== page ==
5 Types of Spiders to Keep Out of Your Home

Types of Spiders

Finding a spider inside your house or car is a huge nuisance that everyone has to deal with at least once. The first step to dealing with spider problems is knowing how to properly identify the spiders that are invading your space.

In this guide, we’ll go over the five most common types of spiders that you’re likely to encounter in your home or car, and how to correctly identify them. Keep reading to learn more!

The Five Most Common Types of Spiders

If you have spiders in your house or car, these five species are the ones that are most likely causing the spider infestation.

If you are wondering how to get rid of spiders in car or house, there are tons of tips and tricks to help you deal with your spider problem. And if there are too many for you to deal with alone, call your local exterminator and see what they can do for you.

1. The American House Spider

These are comb-footed spiders that create messy and unsightly webs. American house spiders are typically found in closets, basements, and crawl spaces.

They are tan, brown, or grey with dark brown patterns. American house spiders are about the size of a nickel. You can identify them by their rounded abdomen.

2. The Long-Bodied Cellar Spider

The long-bodied cellar spider is often mistaken for a daddy longlegs. But they’re actually quite easy to tell apart.

Daddy longlegs or harvestman arachnids have one body section and two eyes. Long-bodied cellar spiders have two body sections and eight eyes. They are beige, light brownish-tan, or grey in color, and have a small, round body.

Long-bodied cellar spiders prefer dark spaces. They are most often found in garages, basements, cellars, and crawl spaces.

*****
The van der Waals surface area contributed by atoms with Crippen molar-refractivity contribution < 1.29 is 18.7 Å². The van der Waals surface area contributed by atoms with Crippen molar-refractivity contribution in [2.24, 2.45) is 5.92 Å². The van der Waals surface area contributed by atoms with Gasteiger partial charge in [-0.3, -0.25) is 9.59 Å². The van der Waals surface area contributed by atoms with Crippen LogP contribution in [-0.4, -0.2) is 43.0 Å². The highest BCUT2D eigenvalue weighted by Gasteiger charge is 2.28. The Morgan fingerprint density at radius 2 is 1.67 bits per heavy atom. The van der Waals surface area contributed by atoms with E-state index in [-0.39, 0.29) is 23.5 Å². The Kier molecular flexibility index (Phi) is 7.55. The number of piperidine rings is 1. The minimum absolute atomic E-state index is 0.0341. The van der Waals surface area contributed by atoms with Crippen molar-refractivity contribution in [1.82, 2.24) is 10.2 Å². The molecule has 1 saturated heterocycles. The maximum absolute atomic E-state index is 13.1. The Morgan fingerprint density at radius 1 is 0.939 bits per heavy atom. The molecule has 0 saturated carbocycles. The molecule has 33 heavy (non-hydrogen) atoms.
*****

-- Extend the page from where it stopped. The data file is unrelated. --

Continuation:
3. Sac Spiders

This type of spider actually doesn’t make webs. They are typically found near the ceiling or high up on walls, and are more active at night.

Sac spiders are light yellow or light beige. They have oval bodies and are about half an inch long.

Sac spiders are not venomous, but their bites can produce swelling and soreness at the site. Serious reactions are rare, but can occur in people with spider bite allergies.

4. Wolf Spiders

Wolf spiders are a good bit larger than other household spiders, which makes them easy to recognize. They are hunting spiders that eat insects.

Wolf spiders are black, brown, tan, or beige. Their bodies are elongated and typically measure over an inch in length.

Wolf spiders are sometimes mistaken for the venomous brown recluse. Fortunately, they are not venomous, though people who are allergic to spider bites can sometimes suffer a reaction to a wolf spider bite that requires medical treatment.

5. The Hobo Spider or Funnelweaver

The funnelweaver is named so because it weaves distinct funnel-like webs. They are an aggressive spider that prefers dark spaces like basements and underneath fireplace woodpiles.

Hobo spiders are brown or tan with an oblong body that is typically about a half-inch long. They can be identified by their solid coloring with no markings. Funnelweavers are not venomous, but some people experience irritation at the site of a bite.

Don’t Wait to Deal With Your Spider Infestation

Dealing with a spider infestation can feel like a lot of work, but it’s better to tackle the problem now instead of waiting until it gets out of hand. Now that you know how to identify the five most common types of spiders, you can find solutions to deal with the particular species that is bugging you.

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5 Types of Spiders to Keep Out of Your Home

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